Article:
Ninestiles school - where every teacher has a laptop and pupils set their own learning goals - was told by the Office for Standards in Education that 85 per cent of its lessons were "good" or better, compared to an average for English secondaries last year of 57 per cent.
Ninestiles is a technology college that selects 10 per cent of its 1,400 pupils. Dexter Hutt, headteacher, said the inspection results were a tribute to an innovative approach to teaching and management in a school where 30 per cent of pupils get free meals.
The school has a young staff - a third of those in the classroom have joined the profession in the past four years - and eight advanced skills teachers.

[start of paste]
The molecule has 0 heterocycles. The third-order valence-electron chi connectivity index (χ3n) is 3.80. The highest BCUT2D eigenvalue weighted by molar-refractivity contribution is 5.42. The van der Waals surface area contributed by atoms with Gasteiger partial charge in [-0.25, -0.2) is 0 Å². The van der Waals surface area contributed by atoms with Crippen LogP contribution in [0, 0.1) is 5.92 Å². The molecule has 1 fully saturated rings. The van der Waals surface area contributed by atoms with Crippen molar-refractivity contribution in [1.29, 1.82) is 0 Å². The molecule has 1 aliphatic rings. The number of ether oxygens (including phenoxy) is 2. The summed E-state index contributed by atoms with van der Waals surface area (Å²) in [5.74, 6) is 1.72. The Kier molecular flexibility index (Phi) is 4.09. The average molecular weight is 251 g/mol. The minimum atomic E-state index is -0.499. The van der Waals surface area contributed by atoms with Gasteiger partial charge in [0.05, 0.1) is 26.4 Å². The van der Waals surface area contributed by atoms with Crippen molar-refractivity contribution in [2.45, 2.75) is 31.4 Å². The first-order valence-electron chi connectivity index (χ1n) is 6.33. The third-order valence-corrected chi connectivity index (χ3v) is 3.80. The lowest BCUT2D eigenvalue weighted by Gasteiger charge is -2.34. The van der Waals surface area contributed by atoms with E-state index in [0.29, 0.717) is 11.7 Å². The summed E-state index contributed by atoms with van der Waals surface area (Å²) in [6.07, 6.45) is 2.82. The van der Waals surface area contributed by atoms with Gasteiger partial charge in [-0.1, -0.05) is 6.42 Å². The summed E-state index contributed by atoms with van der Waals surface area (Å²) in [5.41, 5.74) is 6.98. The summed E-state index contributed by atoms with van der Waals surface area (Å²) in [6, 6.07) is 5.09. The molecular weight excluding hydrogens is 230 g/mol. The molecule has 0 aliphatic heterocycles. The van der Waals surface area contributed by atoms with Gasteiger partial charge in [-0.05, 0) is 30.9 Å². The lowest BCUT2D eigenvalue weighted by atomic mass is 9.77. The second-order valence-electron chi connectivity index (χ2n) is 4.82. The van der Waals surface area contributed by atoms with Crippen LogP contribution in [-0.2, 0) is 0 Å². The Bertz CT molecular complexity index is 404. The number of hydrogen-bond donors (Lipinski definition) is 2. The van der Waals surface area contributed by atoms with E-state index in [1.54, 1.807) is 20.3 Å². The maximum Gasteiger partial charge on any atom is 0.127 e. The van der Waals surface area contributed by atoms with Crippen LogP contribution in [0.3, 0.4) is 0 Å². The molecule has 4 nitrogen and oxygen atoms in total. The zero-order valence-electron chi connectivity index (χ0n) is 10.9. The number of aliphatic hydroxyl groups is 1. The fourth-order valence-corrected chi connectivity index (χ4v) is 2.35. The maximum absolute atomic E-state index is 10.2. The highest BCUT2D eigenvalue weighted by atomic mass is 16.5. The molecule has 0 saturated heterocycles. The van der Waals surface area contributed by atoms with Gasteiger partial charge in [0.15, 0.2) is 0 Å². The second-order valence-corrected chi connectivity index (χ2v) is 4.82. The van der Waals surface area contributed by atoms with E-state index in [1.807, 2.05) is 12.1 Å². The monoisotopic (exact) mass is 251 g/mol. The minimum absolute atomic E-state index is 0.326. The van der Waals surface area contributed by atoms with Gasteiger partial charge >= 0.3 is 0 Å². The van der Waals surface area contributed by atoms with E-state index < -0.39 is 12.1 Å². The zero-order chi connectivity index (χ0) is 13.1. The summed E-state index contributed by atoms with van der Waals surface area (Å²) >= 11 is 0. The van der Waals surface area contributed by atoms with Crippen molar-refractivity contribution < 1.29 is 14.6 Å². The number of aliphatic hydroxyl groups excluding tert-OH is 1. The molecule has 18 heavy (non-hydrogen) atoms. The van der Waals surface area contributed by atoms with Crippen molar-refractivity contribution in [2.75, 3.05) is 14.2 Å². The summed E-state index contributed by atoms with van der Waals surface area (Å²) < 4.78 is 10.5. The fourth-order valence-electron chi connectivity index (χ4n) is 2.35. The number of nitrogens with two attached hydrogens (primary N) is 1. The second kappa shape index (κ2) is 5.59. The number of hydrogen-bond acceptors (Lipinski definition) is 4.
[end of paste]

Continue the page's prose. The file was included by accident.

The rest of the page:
All are igorously monitored, using a system of classroom observation that won particular praise from OFSTED. Each teacher is observed by colleagues three or four times a year.
Pupils effectively decide which sets they will be in for each subject. In their first term, they spend a week working with teachers to set themselves learning goals, which are then reviewed termly.
The school's report was not completely unblemished: inspectors argued that some of the pupils' homework could be more varied and challenging.
However, new OFSTED supremo Mike Tomlinson still described the teaching grades as a "tremendous achievement".
Mr Hutt said: "Teaching is obviously a central part of the life of any school, so to achieve these marks is very pleasing. We have had lots of letters of support from people in Birmingham. We're delighted."